What is Women, Peace, and Security (WPS)?

Women Peace and Security is a global policy framework arising out of UN Security Council Resolution 1325, adopted on 31 October 2000. The resolution recognizes that women are affected by conflict and crisis differently and disproportionally and reaffirms the important role of women’s meaningful participation in the prevention and resolution of conflicts, peace and security operations, humanitarian response and in post-conflict reconstruction as essential for the maintenance and promotion of peace and security. Nine additional resolutions that comprise the WPS agenda have been passed since UNSCR 1325 was adopted.

WPS and the DoD

After the adoption of UNSCR 1325, UN member countries issued National Action Plans to implement WPS, with the U.S. issuing its implementation plan in 2011, and then updating it in 2016. In 2017, the U.S. become the first country to codify WPS into law.

  • 2017: U.S. WPS Act becomes first law on WPS; Tasked DoD, DoS, USAID, & DHS to implement WPS.
  • 2019: U.S. Strategy on WPS released to guide USG WPS implementation.
  • 2020: DoD Strategic Framework and Implementation Plan provides defense objectives for DoD to meet WPS Act requirements. 
  • 2021: The Independent Review Commission on Sexual Assault in the Military report includes five WPS recommendations.
  • 2023: Updated U.S. Strategy and National Action Plan on Women Peace and Security released

These documents form the foundation of the Army’s requirement to institutionalize and operationalize Women, Peace and Security across its operations, activities and investments. There is an annual requirement for DoD to report on its progress implementing WPS.

Why WPS Matters

At its core, Women, Peace and Security principles provide a framework for conducting more effective and sustainable peace and security operations. For the military, WPS principles provide a means for better understanding the operating environment, while reducing risk to both Soldiers and civilians during operations. Afghanistan and Iraq revealed capability gaps on the ground that left U.S. forces unable to interact with half of the population, limiting operational effectiveness. By using a gender lens these operational and readiness gaps can be filled—from the recruitment and employment of Soldiers, to carrying out missions on the ground, to succeeding in the future operating environment including near peer competition.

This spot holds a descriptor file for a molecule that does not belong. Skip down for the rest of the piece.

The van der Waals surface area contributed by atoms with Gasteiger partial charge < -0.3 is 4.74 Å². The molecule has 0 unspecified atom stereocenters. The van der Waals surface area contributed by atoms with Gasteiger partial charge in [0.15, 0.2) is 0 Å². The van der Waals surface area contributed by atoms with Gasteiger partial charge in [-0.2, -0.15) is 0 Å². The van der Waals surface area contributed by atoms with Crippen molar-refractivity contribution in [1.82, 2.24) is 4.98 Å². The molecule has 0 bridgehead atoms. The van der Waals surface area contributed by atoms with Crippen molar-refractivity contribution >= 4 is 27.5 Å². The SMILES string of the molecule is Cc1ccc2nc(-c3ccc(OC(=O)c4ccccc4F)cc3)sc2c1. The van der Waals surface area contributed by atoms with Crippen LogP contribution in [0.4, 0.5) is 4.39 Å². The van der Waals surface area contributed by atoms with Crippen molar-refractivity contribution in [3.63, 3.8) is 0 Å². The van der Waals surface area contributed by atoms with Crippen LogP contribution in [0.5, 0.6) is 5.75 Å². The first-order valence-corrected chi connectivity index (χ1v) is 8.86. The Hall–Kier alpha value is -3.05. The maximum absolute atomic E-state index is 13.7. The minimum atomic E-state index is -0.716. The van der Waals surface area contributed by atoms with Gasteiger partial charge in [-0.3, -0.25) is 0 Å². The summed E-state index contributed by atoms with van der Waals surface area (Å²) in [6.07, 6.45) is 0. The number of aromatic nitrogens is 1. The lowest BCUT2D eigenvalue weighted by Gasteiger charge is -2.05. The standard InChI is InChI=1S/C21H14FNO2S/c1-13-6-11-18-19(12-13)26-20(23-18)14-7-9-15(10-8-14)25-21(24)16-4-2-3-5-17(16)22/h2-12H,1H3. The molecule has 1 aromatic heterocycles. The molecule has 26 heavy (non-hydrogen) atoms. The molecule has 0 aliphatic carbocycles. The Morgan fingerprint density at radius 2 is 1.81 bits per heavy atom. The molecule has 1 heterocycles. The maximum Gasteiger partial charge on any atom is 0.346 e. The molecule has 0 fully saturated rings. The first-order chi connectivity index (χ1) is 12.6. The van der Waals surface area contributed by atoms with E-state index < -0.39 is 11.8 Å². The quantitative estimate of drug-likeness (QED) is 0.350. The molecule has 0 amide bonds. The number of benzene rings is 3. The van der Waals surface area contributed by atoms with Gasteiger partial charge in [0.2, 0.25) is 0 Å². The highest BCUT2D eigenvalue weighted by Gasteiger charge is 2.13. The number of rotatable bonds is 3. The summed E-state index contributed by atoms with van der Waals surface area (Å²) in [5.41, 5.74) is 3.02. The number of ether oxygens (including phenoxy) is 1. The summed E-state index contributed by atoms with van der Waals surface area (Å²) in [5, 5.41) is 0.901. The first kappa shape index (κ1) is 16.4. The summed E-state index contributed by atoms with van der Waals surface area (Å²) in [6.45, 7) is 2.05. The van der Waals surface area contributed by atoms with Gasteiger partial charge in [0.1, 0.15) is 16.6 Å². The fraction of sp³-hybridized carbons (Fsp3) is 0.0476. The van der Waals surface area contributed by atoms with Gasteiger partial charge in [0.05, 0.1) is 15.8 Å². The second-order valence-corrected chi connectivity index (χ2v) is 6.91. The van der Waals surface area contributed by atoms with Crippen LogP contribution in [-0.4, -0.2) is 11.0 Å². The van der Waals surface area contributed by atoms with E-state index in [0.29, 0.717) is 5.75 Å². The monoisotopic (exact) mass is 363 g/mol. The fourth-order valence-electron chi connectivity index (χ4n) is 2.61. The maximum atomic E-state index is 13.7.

WPS Principles

  • Participation of women in peace and security
  • Protection of women and girls from violence
  • Inclusion of women in conflict prevention
  • Equal access to relief and recovery before, during, and after conflict and crisis
  • Protection of human rights
  • Equal application of the rule of law
  • Incorporation of a gender perspective into peace and security efforts

The U.S. Army Approach to WPS Implementation

As the office of primary responsibility for WPS implementation in the U.S. Army, PKSOI is approaching this mandate by:

  • Raising awareness of Women, Peace and Security
  • Developing the U.S. Army Gender Advisory Workforce
  • Institutionalizing and operationalizing WPS across the Army enterprise

DoD WPS Strategic Framework and Implementation Plan: Defense Objectives

Defense Objective 1Defense Objective 2Defense Objective 3
The DoD exemplifies a diverse organization that allows for women’s meaningful participation across the development, management, and employment of the Joint Force.Women in partner nations meaningfully participate and serve at all ranks and in all occupations in defense and security sectors.Partner nation defense and security sectors ensure women and girls are safe and secure and that their human rights are protected, especially during conflict and crisis.